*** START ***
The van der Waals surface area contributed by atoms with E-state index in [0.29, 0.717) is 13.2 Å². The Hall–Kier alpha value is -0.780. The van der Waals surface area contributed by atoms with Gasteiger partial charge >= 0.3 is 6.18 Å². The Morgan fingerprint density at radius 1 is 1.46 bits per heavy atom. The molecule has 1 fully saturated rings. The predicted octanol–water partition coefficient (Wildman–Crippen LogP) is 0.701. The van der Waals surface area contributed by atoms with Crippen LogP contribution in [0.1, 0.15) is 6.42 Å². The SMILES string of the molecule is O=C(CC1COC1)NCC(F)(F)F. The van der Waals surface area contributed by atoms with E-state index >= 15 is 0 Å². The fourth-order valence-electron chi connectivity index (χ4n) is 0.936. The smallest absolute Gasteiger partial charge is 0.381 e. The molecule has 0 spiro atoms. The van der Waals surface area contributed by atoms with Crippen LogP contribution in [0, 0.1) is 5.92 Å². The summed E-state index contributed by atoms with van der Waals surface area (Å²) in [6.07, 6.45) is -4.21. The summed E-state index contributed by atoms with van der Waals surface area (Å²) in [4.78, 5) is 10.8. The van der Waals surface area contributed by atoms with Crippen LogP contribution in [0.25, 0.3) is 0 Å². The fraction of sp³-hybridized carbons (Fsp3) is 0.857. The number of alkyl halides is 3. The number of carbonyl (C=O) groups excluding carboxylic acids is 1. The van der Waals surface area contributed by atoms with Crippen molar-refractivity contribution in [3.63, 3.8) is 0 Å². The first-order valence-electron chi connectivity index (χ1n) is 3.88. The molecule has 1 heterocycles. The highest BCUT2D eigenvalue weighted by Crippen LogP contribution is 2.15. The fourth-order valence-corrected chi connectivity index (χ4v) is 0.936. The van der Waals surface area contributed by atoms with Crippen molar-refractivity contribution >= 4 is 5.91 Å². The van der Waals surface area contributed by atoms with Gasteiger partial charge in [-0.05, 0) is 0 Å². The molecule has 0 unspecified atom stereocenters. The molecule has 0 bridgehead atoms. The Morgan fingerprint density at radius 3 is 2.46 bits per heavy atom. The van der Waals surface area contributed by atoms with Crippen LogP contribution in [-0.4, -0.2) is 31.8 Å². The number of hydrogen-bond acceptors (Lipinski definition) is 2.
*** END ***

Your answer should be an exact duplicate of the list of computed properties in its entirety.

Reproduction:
The van der Waals surface area contributed by atoms with E-state index in [0.29, 0.717) is 13.2 Å². The Hall–Kier alpha value is -0.780. The van der Waals surface area contributed by atoms with Gasteiger partial charge >= 0.3 is 6.18 Å². The Morgan fingerprint density at radius 1 is 1.46 bits per heavy atom. The molecule has 1 fully saturated rings. The predicted octanol–water partition coefficient (Wildman–Crippen LogP) is 0.701. The van der Waals surface area contributed by atoms with Crippen LogP contribution in [0.1, 0.15) is 6.42 Å². The SMILES string of the molecule is O=C(CC1COC1)NCC(F)(F)F. The van der Waals surface area contributed by atoms with E-state index >= 15 is 0 Å². The fourth-order valence-electron chi connectivity index (χ4n) is 0.936. The smallest absolute Gasteiger partial charge is 0.381 e. The molecule has 0 spiro atoms. The van der Waals surface area contributed by atoms with Crippen LogP contribution in [0, 0.1) is 5.92 Å². The summed E-state index contributed by atoms with van der Waals surface area (Å²) in [6.07, 6.45) is -4.21. The summed E-state index contributed by atoms with van der Waals surface area (Å²) in [4.78, 5) is 10.8. The van der Waals surface area contributed by atoms with Crippen LogP contribution in [0.25, 0.3) is 0 Å². The fraction of sp³-hybridized carbons (Fsp3) is 0.857. The number of alkyl halides is 3. The number of carbonyl (C=O) groups excluding carboxylic acids is 1. The van der Waals surface area contributed by atoms with Crippen molar-refractivity contribution in [3.63, 3.8) is 0 Å². The first-order valence-electron chi connectivity index (χ1n) is 3.88. The molecule has 1 heterocycles. The highest BCUT2D eigenvalue weighted by Crippen LogP contribution is 2.15. The fourth-order valence-corrected chi connectivity index (χ4v) is 0.936. The van der Waals surface area contributed by atoms with Crippen molar-refractivity contribution >= 4 is 5.91 Å². The van der Waals surface area contributed by atoms with Gasteiger partial charge in [-0.05, 0) is 0 Å². The molecule has 0 unspecified atom stereocenters. The molecule has 0 bridgehead atoms. The Morgan fingerprint density at radius 3 is 2.46 bits per heavy atom. The van der Waals surface area contributed by atoms with Crippen LogP contribution in [-0.4, -0.2) is 31.8 Å². The number of hydrogen-bond acceptors (Lipinski definition) is 2.